Fabbaloo: I think the inking is really interesting, because when you make these parts you could put serial numbers on them, or labels, or instructions, like “THIS SIDE UP” and more.
Frank Marangell: There is so much of that right now. We have some of the parts with lots of pretty pictures on them, but most of these guys are engineers and they get excited about revision numbers, part numbers, just boring texts. But they're designing new stuff and “is that rev C or rev E? I'm confused?” The revision change was very small and they could print it right on the part instead of remembering whether they put the right part number on it.
The same happens with manufacturing tooling. In thermoplastic there's a lot of growth in jigs and fixtures on the manufacturing floor. If you can put the manufacturing instructions right on the tool itself, that’s a really nice feature. Instead of hanging a paper over it, you can put it right on the tool: “careful here, insert here”, etc.
There are so many opportunities that we're growing into. The first one being prototypes in the lab, then breaking into the office environment and then manufacturing tooling. There is a lot of interest at trade shows because the people here know 3D printing and they know the pains of post processing.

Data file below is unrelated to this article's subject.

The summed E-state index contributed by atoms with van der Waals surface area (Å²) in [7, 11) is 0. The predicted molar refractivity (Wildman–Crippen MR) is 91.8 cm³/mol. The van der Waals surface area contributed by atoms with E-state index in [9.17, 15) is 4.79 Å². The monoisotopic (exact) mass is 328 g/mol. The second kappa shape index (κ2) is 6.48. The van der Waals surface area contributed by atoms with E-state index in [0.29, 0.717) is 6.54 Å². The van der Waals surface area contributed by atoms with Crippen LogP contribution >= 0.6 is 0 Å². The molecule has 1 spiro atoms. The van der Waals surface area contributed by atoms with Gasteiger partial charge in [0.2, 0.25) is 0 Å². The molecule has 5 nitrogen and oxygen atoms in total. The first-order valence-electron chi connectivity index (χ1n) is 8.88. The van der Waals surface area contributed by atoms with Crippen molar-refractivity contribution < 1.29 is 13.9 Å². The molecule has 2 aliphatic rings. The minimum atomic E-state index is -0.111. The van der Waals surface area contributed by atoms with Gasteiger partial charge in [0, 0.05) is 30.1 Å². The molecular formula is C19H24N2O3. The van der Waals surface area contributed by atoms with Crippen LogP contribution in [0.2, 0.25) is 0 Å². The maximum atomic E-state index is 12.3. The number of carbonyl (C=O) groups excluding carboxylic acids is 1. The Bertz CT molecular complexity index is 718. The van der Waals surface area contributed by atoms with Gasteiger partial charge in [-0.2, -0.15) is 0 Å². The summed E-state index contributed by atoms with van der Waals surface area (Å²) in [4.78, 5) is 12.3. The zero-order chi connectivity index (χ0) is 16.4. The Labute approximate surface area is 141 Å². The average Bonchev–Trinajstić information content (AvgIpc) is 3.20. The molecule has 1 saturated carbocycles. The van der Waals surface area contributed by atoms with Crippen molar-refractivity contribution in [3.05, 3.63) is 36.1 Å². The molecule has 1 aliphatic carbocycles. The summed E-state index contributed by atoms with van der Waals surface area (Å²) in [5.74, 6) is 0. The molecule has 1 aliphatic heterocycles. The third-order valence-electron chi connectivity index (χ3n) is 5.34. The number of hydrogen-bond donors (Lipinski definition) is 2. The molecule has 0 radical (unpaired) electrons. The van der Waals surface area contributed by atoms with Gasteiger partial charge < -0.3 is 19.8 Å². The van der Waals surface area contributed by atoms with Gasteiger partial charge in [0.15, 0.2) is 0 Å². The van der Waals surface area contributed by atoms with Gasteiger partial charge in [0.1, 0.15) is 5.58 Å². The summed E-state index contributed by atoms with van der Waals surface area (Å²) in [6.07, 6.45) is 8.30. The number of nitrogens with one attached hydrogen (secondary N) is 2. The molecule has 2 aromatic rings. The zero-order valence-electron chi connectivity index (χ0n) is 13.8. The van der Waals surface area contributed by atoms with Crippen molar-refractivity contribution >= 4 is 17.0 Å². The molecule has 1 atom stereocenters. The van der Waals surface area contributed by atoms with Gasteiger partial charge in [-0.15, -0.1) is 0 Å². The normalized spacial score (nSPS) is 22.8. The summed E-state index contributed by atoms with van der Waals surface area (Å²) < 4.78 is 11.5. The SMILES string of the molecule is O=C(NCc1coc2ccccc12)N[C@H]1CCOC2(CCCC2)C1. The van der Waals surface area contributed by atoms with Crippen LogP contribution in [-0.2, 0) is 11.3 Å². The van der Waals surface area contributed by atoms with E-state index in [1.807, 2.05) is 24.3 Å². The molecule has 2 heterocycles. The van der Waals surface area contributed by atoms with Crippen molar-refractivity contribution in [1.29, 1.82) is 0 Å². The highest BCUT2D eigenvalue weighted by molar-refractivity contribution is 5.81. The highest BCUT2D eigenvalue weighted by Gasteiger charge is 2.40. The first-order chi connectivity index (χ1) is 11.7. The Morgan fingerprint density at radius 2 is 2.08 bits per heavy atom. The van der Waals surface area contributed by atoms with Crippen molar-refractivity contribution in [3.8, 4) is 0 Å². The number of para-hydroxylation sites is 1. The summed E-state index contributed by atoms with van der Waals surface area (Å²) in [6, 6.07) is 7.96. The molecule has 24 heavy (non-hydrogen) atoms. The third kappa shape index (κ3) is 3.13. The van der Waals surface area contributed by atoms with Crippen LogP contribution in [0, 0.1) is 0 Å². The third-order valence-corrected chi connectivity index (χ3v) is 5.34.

We have a consumer products company that doesn't want to use their name formally, so I won't tell you. They did a comparison of their Fortus machine already in their shop, with our machine. It cost them, aside the cost of the machine, around USD$90,000 a year to operate their Fortus to make 80 kilograms of parts. It cost them USD$10,000 to make the same amount of parts, 80 kilograms, on our machine, so they save $80,000 a year by using my machine instead of the Fortus.
From an operating cost it's huge: our material cost is half, service prices one quarter, post processing costs are a fraction compared to, say, USD$25,000 in labor to have somebody doing post processing. It's a non-value-added process. Buy the chemicals and then you have to dispose of them after.
That all adds up. And that doesn't count that they save a day of iteration. They do on average four iterations on a part. So they save four days on every part that every engineer does.
This is part 1 of a 2 part interview. Part 2 is here.